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Directors' responsibilities for corporate administration

Directors have specific responsibilities in relation to operation of the company, including preparing annual reports and accounts.

Accounting records

Directors are responsible for keeping “adequate accounting records” (CA2006 s386-389). This means records that are sufficient (a) to show and explain the company’s transactions; (b) to disclose with reasonable accuracy, at any time, the financial position of the company at that time; and (c) to enable the directors to ensure that the company’s annual accounts comply with relevant accounting requirements. 

For further information on this requirement and details of records that should be kept see ICAEW’s Tech 01/11.

Availability for inspection by the company’s officers

Accounting records must be open at all times for inspection by the company’s officers.

Retention for a prescribed period of time

Under CA2006, accounting records must be preserved for a minimum length of time depending upon the type of company concerned (three years for private companies). However, accounting and other records will often need to be kept for longer than this to meet other legal requirements (for instance, requirements to keep tax records, typically for six years) or in view of the periods that legal actions can be brought (for instance, for negligence or breach of contract).


Breach of these requirements is a criminal offence and can attract a prison sentence. 

Annual accounts and reports and audit

Directors of every company must prepare annual accounts that give a true and fair view of the assets, liabilities, financial position and profit or loss of the company (CA2006 s393-419A). The accounts of private limited companies may be prepared under UK GAAP or EU-adopted IFRS. The required accounts are for the company alone (known as “individual accounts”) and, if the company is a parent, may also be for its group of companies (known as “group” or “consolidated accounts”). 

The accounting requirements vary according to the size and other characteristics of the company. For instance, a company may apply the small companies accounting regime if it is a small company, and is otherwise eligible (for instance, it is not a public company or member of an ineligible group).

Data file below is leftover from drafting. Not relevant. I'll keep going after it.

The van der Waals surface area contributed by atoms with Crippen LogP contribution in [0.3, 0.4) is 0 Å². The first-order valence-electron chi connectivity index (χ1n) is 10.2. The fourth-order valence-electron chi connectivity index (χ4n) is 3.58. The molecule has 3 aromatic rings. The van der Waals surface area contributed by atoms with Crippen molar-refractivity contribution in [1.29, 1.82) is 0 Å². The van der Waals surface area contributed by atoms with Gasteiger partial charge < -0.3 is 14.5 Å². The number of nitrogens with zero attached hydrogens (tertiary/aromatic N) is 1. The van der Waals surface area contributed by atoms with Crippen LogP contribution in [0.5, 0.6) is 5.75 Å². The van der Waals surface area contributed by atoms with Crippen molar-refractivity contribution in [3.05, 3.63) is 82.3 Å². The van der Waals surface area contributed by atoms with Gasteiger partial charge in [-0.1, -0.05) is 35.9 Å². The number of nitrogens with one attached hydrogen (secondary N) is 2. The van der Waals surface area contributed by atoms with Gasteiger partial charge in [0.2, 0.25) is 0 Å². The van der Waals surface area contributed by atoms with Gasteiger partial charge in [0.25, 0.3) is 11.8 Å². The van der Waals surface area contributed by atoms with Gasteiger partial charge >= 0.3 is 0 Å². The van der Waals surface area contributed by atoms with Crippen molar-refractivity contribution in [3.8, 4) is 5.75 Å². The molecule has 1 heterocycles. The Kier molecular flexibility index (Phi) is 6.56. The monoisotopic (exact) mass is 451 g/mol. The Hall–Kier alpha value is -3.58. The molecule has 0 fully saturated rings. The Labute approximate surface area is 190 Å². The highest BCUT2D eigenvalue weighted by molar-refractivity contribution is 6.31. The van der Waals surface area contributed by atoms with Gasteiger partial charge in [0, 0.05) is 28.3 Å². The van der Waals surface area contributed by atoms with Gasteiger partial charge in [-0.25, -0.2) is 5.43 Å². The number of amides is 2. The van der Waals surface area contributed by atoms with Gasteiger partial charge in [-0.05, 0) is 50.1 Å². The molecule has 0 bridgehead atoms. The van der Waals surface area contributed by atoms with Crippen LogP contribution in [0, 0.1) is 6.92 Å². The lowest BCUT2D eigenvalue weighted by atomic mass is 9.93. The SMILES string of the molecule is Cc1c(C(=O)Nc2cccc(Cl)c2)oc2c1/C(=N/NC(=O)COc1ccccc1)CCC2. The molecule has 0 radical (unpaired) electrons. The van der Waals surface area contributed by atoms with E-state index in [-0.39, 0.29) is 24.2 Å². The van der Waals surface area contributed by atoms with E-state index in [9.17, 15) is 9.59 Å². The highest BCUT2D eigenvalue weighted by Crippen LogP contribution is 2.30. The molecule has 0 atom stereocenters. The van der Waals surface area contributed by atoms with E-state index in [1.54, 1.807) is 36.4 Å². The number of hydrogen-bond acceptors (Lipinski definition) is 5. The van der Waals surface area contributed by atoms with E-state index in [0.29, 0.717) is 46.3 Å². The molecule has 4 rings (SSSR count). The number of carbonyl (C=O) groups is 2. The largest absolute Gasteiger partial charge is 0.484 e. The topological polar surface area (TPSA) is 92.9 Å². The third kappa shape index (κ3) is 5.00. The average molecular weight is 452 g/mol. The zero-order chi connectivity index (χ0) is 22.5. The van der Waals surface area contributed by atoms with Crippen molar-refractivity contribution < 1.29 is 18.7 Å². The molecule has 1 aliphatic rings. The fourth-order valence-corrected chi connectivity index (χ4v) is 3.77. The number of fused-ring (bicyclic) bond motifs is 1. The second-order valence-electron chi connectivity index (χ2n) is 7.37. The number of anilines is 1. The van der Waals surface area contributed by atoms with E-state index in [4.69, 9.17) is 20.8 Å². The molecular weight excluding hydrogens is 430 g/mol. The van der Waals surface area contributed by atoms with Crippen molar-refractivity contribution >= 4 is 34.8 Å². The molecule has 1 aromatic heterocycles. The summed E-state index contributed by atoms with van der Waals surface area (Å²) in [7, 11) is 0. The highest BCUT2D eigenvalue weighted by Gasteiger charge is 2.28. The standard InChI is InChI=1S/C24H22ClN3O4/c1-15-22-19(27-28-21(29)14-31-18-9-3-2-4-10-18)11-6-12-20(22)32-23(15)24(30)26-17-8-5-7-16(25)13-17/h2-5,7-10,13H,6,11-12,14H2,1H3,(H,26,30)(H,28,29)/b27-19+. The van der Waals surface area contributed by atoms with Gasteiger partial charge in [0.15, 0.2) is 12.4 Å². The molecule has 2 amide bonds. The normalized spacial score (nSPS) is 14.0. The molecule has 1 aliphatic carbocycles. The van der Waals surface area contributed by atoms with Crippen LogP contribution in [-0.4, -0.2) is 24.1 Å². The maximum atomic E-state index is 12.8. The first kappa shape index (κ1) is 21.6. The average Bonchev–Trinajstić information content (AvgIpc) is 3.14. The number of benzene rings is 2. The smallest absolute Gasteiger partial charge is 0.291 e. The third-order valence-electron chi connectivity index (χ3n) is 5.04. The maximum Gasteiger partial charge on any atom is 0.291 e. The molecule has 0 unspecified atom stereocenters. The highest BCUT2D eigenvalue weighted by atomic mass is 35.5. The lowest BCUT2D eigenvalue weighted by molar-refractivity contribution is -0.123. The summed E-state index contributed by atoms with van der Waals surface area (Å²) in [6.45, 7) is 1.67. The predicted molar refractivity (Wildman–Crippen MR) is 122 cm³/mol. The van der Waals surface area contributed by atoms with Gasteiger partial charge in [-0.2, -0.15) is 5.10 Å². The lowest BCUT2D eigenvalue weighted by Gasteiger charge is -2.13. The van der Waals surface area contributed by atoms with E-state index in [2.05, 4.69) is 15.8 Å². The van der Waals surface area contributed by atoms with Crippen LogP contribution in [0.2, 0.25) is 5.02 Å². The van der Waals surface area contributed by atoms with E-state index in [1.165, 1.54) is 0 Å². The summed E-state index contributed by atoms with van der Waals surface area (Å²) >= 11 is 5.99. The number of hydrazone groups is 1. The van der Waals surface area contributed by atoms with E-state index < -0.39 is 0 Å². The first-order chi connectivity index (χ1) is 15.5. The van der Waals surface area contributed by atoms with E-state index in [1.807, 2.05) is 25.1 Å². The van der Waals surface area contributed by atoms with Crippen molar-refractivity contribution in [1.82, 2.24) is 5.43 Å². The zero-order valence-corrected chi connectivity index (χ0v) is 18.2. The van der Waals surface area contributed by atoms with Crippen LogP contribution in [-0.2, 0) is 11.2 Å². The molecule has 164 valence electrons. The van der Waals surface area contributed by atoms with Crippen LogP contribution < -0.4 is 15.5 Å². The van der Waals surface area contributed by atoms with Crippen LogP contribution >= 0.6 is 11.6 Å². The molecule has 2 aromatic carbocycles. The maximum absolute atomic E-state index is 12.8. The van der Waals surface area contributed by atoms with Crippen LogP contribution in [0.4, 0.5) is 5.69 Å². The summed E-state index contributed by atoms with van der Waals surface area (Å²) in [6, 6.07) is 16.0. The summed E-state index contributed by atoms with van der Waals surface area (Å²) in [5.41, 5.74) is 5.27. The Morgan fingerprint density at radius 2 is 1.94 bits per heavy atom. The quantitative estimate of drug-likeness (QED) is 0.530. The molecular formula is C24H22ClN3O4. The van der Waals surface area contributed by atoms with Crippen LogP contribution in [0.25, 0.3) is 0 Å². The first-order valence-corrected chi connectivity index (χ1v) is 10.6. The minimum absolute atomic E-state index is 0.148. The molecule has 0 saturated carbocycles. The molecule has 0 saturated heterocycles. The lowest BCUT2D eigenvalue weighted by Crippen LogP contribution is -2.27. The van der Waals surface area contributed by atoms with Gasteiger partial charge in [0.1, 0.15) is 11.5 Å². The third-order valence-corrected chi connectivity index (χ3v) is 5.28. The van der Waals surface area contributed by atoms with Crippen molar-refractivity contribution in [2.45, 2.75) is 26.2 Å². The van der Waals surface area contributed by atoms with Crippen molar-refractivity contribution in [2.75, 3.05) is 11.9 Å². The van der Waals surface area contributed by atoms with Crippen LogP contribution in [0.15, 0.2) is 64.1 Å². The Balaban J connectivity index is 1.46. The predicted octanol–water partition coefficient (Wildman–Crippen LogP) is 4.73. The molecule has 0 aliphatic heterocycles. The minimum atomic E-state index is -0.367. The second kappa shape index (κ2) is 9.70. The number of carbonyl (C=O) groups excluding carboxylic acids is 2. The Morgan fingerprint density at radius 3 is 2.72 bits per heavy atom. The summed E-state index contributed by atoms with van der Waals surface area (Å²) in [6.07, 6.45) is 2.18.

The annual accounts must be approved by the board of directors and signed on behalf of the board by a director of the company. The approval of defective accounts is a criminal offence (CA2006 s414) if the director knew the accounts did not comply, was reckless as to whether they complied or failed to take reasonable steps to secure compliance. 

The directors of a company (other than a micro-entity) must prepare a directors’ report for each financial year of the company (CA2006 s415-419A). The directors’ report must be approved by the board of directors and signed on behalf of the board by a director or the secretary of the company. The information required to be disclosed varies depending upon the size or other characteristics of the company. For example, small companies are not required to disclose dividends recommended to be paid. 

With certain exceptions, principally small companies and micro-entities, companies must prepare a strategic report (CA2006 s414A-414D). The report must be approved by the board of directors and signed on behalf of the board by a director or the secretary of the company. 

A company’s annual accounts must be subject to an audit unless an exemption is available. Small companies (including micro-entities) for instance, are exempted, so long as they meet certain other eligibility requirements.

Further information on filing of small company accounts is available in ICAEW’s FAQs on the subject. 

Maintenance of various registers 

A company is required to maintain various registers, including:

A company may elect that this information is held at Companies House rather than in the company’s own register. However, additional information may then be publicly available. 

Publishing information

A company is required to send copies of its annual accounts and reports (or in some cases, just its strategic report) to its shareholders and certain other persons (CA2006 s423-436).

It is also required to file the accounts with Companies House within a specified timeframe (nine months after the end of the relevant accounting period for a private company (CA2006 s441-453)). Companies House strictly applies the time limits; penalties are levied on late filing companies and fines may be imposed on their directors. 

Companies are also required to make filings at Companies House, with details of shareholders, directors and people with significant control and to make an annual “confirmation statement” to confirm the accuracy and completeness of information already held by Companies House. Depending upon their size (or other characteristics), companies may be required to publish additional information, eg, regarding modern slavery, supplier payment practices, gender pay gap and on their compliance with s172 CA2006.

For other sections of this guide, please see below: